Vertigo – Symptoms, Types, Treatment

What is vertigo?

Vertigo (commonly heard as, ear balance) is a symptom characterized by a spinning sensation or a feeling of dizziness. It often results from an issue with the inner ear, which is responsible for maintaining balance.

How serious issue is vertigo?

The seriousness of vertigo can vary depending on its underlying causes and the impact it has on an individual’s daily life. Vertigo is temporary and curable in many cases which should be effectively treated and resolved. In some cases, vertigo is chronic with underlying health conditions.

Types of Vertigo?

Vertigo can be categorized into different types based on its underlying causes.

1. Peripheral Vertigo: This type of vertigo arises from a problem in the inner ear, specifically in the vestibular labyrinth or the vestibular nerve.

Caused by:
• Benign Paroxysmal Positional Vertigo (BPPV): Caused by the displacement of small calcium crystals in the inner ear.

• Meniere’s disease: An inner ear disorder characterized by recurrent episodes of vertigo, hearing loss, ringing in the ears(tinnitus), and a feeling of fullness in the affected ear.

• Vestibular neuritis: Inflammation of the vestibular nerve, often resulting from a viral infection.

• Labyrinthitis: Infection or inflammation of the inner ear, typically due to a viral or bacterial infection.

2. Central Vertigo: Central vertigo results from a problem in the central nervous system, particularly the brainstem or cerebellum.

• Migraine-associated vertigo: Vertigo accompanied by migraines or a history of migraines.

• Stroke or transient ischemic attack (TIA): Disruption of blood flow to the brain, leading to vertigo.

• Multiple sclerosis (MS): An autoimmune disorder affecting the central nervous system, which may cause vertigo among other symptoms.

• Tumors: Rarely, tumors in the brain or brainstem can lead to vertigo

What are the symptoms of vertigo?

Intense spinning sensation
Nausea and vomiting
Difficulty in hearing, hearing loss, Tinnitus in certain cases
Difficulty maintaining balance.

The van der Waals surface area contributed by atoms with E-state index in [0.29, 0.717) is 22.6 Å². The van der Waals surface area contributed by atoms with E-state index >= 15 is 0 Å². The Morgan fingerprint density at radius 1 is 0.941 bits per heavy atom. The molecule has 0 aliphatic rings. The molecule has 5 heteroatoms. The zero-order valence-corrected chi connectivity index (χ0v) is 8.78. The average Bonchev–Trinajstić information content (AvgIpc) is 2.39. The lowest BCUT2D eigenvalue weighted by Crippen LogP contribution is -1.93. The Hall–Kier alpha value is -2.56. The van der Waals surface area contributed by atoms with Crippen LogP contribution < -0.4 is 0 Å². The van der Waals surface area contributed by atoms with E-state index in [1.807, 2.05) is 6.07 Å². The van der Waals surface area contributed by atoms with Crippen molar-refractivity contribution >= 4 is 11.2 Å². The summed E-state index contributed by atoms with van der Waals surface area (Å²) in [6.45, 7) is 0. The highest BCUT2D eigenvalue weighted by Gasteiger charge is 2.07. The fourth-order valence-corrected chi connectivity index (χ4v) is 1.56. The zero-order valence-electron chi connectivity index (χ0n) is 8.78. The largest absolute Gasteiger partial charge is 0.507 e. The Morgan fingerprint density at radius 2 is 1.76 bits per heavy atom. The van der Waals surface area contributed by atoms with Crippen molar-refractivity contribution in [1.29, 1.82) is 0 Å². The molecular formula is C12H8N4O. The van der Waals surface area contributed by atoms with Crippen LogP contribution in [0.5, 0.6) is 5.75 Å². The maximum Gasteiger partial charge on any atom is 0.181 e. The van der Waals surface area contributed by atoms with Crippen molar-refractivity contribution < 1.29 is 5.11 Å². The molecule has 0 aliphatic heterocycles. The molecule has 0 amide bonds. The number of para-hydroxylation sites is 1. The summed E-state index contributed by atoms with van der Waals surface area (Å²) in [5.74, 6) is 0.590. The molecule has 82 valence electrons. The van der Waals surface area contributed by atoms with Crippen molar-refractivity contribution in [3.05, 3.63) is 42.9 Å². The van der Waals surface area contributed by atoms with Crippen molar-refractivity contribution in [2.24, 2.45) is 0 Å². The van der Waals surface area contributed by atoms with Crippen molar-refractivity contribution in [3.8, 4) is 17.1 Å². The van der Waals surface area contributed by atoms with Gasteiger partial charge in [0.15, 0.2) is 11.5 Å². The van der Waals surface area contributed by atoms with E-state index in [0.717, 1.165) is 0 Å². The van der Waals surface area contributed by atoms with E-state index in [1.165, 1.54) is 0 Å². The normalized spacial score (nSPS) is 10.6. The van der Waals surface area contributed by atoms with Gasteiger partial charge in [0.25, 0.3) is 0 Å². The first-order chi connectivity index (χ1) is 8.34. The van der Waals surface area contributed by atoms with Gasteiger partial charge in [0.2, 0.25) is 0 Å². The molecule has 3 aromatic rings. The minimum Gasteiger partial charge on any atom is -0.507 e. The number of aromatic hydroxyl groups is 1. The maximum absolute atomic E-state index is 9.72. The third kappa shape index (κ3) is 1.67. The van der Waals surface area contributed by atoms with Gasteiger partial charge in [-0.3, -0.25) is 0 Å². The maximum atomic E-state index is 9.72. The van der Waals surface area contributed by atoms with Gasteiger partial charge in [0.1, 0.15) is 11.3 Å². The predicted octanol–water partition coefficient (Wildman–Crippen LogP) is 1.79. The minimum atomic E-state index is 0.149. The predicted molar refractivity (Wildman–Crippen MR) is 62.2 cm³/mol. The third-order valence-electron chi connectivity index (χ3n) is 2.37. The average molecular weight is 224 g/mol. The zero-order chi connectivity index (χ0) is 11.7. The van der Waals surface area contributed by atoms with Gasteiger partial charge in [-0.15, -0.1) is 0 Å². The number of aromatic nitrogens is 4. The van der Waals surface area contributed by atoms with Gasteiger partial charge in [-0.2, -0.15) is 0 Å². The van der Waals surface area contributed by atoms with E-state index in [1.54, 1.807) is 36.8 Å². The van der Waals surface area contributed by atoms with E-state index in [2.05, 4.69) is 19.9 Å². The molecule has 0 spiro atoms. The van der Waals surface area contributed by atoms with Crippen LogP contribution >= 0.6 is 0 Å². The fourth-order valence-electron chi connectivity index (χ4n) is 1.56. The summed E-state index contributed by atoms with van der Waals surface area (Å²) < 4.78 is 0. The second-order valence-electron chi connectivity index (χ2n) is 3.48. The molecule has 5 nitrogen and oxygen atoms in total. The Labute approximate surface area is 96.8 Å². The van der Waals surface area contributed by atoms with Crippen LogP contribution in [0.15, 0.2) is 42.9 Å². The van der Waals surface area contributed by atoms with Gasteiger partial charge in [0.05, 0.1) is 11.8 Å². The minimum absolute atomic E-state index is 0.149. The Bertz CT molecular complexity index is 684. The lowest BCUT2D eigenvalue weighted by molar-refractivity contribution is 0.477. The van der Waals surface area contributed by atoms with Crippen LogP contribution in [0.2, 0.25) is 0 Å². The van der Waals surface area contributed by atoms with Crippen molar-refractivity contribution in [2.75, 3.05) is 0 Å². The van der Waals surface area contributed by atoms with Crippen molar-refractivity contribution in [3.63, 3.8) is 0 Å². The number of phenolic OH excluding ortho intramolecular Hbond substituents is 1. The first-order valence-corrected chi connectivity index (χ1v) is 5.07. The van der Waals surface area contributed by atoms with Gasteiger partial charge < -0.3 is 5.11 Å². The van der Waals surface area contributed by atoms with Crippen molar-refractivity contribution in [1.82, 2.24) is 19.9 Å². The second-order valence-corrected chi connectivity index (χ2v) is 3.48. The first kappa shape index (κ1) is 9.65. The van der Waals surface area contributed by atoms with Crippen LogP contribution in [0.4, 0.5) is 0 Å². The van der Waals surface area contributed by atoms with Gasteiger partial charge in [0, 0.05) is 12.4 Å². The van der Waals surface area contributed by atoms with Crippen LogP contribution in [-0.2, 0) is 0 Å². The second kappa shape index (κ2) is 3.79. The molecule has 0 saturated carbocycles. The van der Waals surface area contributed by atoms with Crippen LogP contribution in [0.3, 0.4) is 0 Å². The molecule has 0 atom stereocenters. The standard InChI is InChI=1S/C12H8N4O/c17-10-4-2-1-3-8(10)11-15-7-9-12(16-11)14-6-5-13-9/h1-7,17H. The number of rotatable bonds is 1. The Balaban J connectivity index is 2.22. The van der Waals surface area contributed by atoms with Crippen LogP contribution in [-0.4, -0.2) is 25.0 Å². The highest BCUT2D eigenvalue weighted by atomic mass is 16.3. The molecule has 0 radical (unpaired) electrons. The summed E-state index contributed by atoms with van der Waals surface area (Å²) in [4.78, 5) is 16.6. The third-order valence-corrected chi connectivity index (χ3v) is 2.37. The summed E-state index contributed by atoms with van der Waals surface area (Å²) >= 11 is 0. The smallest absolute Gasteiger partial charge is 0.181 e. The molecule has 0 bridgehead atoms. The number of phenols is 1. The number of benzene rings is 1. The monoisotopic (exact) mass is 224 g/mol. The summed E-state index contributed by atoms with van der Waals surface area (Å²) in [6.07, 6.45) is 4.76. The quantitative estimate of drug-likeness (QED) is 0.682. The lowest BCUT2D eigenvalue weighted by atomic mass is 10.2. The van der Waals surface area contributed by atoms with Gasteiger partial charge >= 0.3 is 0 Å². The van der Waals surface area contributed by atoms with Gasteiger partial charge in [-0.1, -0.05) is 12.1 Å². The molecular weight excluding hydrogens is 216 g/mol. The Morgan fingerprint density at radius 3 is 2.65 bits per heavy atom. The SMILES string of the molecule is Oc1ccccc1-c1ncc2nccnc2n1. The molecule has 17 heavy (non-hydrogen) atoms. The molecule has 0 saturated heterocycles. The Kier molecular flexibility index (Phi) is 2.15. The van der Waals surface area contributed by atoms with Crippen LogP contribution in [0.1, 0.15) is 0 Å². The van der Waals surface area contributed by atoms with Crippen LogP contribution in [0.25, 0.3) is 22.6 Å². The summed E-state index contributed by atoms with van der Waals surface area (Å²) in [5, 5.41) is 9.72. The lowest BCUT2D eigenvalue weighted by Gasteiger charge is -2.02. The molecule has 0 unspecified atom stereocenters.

Unsteadiness or stumbling.
Motion sickness.
A feeling of fullness in your ear.
Nystagmus (a condition that causes your eyes to move from side to side rapidly and uncontrollably).
Neurological symptoms like double vision, difficulty speaking, or numbness/weakness in the limbs (in central nervous system-related causes).

How to treat vertigo?

Treatment for vertigo depends on the underlying causes:
• Epley maneuver: A series of head movements performed by a healthcare professional to reposition the displaced calcium crystals causing BPPV.
• Medications: Antihistamines, antiemetics, or vestibular suppressants may be prescribed to alleviate symptoms. Prescription drugs may be used to control symptoms, prevent migraines, or manage other related issues.
• Rehabilitation exercises: Specific exercises aimed at improving balance and reducing symptoms.
Management of underlying conditions, such as migraines, stroke, or MS.
• Physical therapy: Balance exercises and vestibular rehabilitation can be helpful.
• Lifestyle changes: doctors will suggest certain lifestyle changes to manage vertigo like fall prevention, hydration, and rest.
• Surgery: It is very rare but the causes like brain tumors, they perform surgeries.

It is necessary to consult a healthcare professional for a proper diagnosis and appropriate treatment, as vertigo can have various underlying causes. They will be able to assess your symptoms, perform a physical examination, recommend further tests, and suggest treatment plans.

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